Multi-Omics and Machine Learning: The New Age of Predicting Cancer Drug Response

Multi-Omics and Machine Learning: The New Age of Predicting Cancer Drug Response

February 1, 2022

Bringing in Multi-Omics

For well-established biomarkers in cancer treatment, it may seem unusual to revisit their ability to predict patient response. However, in the age of multi-omics, revisiting these established biomarkers can yield even better predictions of patient outcomes.

This is what Sammut from the University of Cambridge did with HER2-targeted breast cancer therapy. The authors collected genomic, transcriptomic, and clinical profiles of pre-treatment breast tumor biopsies from 168 patients subsequently treated with HER2-targeted therapy and surgery.

Multi-Omic Markers of Breast Cancer Therapy Response

After correlating the outcome at the time of surgery to the multi-omic profiles of the tumours, the researchers found that the pre-treatment tumor environment dictated the treatment response.

The features of the tumor environment that corresponded with incomplete response to treatment were things like the mutational burden of the tumours, gene copy number variations, immune cell infiltration and T cell dysfunction.

Machine Learning for Multi-Omics

One of the challenges of cancer diagnosis and prognosis is the complex interactions between the different features like those identified in the tumor biopsies. This is where multi-omics is particularly useful because it provides a way to measure multiple aspects of tumor biology simultaneously.

This then creates another challenge: how can all of these complex data be integrated into a single predictive model? Machine learning has emerged as a solution for developing robust multi-omic predictive models.

Predictive Power

In this study, Sammut created a multi-omic machine learning model to predict response to HER2 breast cancer treatment, which successfully predicted the level of response in an external validation cohort of 75 patients.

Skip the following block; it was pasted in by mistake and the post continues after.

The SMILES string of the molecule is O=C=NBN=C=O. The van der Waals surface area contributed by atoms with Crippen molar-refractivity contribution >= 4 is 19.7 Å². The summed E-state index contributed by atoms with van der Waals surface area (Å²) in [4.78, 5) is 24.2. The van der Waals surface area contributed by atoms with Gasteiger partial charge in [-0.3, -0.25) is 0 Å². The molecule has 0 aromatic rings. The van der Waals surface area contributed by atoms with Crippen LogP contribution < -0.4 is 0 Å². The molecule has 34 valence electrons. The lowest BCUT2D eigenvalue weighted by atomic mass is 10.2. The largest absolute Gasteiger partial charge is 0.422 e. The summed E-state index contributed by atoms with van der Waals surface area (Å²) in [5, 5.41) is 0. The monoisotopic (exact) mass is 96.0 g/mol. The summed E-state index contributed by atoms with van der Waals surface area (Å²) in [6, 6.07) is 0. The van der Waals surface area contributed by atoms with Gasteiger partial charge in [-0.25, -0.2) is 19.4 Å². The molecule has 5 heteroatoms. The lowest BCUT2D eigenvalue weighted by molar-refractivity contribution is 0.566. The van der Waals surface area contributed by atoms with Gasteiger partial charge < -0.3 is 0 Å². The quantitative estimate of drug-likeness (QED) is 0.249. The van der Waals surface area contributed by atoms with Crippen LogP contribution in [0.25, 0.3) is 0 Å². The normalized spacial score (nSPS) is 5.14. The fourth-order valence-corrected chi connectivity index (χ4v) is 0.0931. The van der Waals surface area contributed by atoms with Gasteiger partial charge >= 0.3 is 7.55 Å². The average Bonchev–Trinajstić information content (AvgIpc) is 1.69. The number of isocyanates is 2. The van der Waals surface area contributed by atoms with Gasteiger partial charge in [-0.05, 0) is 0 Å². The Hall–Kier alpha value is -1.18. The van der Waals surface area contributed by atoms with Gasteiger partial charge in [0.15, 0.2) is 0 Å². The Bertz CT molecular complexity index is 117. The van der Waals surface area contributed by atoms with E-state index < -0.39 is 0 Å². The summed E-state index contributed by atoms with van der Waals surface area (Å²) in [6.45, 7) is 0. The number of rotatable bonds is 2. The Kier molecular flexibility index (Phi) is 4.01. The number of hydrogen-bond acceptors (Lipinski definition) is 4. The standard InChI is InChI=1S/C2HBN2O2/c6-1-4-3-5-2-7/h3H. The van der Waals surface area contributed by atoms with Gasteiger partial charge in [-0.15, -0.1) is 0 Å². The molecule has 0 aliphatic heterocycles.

Using multi-omics and machine learning in combination captures and integrates a more total picture of the tumor environment and how that predicts therapy response. Using machine learning while developing multi-omic-based predictive models can – and likely – will be used to develop models for other cancers in addition to breast cancer.

Multi-omics studies generate exponential amounts of data, which requires high-quality, scalable storage plus expert processing and analysis. Don’t have these resources in-house? Reach out to us at Bridge Informatics for a free discovery call to learn how we can help you with your data storage infrastructure, analysis and pipeline development.

Jane Cook, Journalist & Content Writer, Bridge Informatics

Jane is a Content Writer at Bridge Informatics, a professional services firm that helps biotech customers implement advanced techniques in management and analysis of genomic data. Bridge Informatics focuses on data mining, machine learning, and various bioinformatic techniques to discover biomarkers and companion diagnostics. If you’re interested in reaching out, please email or


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